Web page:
Current Reviews


JLA #88

Posted: Wednesday, October 15, 2003
By: David Kozlowski

“Trial By Fire” (part 5)

Writer: Joe Kelly
Artists: Doug Mahnke(p), Tom Nguyen(i)

Publisher: DC Comics

In this fifth chapter of “Trial By Fire” the Martian Manhunter has reverted to a primitive form of himself, bent on destroying mankind and the JLA – in no particular order. Through his expansive mind-control Manhunter has launched dozens of nuclear weapons targeting cities around the globe while concurrently engaging the JLA in hand-to-hand (or mind-to-mind) combat. Fortunately, there is one mind he cannot touch: Plastic Man – unfortunately he’s been misplaced.

Writer Joe Kelly is obviously angry at the U.S. Government. In past storylines he’s ripped Homeland security, the War in Iraq, the Mid-East Peace Process and now Nuclear Weapons (or WMD if you want to be contemporary). He's voiced a lot of opinions through his JLA writing, but he never reaches any conclusions - other than the omnipotent JLA can intervene and change it all. Kelly has even allowed the JLA to debate the question of power and control amongst themselves while sitting in the Watchtower overlooking the Earth, a great metaphor for the Gods deciding the fate of mortals. Here, however, one of the Gods has turned on the others and he’s bigger and badder than the rest of them combined.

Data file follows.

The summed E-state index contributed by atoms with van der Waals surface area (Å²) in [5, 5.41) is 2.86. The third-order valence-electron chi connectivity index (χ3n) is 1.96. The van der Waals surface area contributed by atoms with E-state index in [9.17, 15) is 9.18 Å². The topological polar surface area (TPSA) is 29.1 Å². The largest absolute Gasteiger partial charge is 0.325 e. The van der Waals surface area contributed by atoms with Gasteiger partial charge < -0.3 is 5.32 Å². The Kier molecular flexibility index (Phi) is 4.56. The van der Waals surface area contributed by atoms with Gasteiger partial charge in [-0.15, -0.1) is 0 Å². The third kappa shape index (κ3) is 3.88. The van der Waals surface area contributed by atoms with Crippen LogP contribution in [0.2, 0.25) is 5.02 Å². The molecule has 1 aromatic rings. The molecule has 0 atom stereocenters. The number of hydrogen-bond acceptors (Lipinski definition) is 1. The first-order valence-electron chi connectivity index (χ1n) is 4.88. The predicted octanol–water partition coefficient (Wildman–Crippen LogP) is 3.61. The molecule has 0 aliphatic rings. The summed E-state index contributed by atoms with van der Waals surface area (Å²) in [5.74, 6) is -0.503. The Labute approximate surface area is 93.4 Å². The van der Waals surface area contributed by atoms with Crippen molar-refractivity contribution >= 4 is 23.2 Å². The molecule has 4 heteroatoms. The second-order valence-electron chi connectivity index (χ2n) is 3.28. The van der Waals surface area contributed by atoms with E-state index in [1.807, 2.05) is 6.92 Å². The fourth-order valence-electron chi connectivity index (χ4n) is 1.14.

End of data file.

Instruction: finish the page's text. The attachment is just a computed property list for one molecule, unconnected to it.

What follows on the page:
If you haven’t been reading Joe Kelly’s entire JLA run, which goes back to the Obsidian Age over a year ago, you might be lost or at least wondering why the Martian Manhunter is no longer afraid of fire, wants to obliterate the world and has turned on his JLA allies. If I could do it in a sentence or two, I would… but I can’t. Kelly’s current storyline references his last three arcs in bits and pieces; it’s a classic DC “rising tension” technique, wherein there are competing A, B and C subplots – one of which is dominant. As subplot A ends subplot B and C are elevated and a new subplot emerges. Kelly is up to like F, G and H now with no end in sight for any of them.

This issue the JLA, minus Batman, race to stop a hundred nuclear missiles from impacting the planet – it’s not clear if this is supposed to represent all of the nukes in the world or just a few, how Kelly deals with that will be interesting. Manhunter is using these missile launches to distract the JLA and strike them from behind. He’s able to overwhelm the minds of nearly everyone he knows at the same time or within proximity, I’m not entirely sure how it works. Batman has been negotiating with Eel O’Brian to regain his Plastic Man persona; since his mind isn’t organic he isn’t subject to Manhunter’s mental domination. But O’Brian has no recollection of his former self, or does he?

Suffice to say Plastic Man does ride into battle and he’s a more vital and interesting Plastic Man than I’ve seen in years. He also has a decent sense of humor, in that his one-liners are actually amusing. Doug Mahnke was born to draw Plastic Man, his full-page splash is lights-out and the ensuing battle between him and the flaming Manhunter is awesome. I’d really like to see Mahnke take a run at this character in the future, his imagination is extraordinary.

Final Word:
The key to Manhunter’s own shape-shifting ability is close observation and replication, but Plastic Man assumes forms in real-time, so Manhunter cannot adapt fast enough and consequently they are well matched, which leaves time for the rest of the league to counter-attack. Next issue should complete this storyline, Kelly has set the stage for a resolution of the Manhunter’s actions, but I suspect he will be taking a leave of absence to reflect on his newfound nature. I just hope Kelly wraps some of the other dangling plots from the last twenty or so issues in the process.

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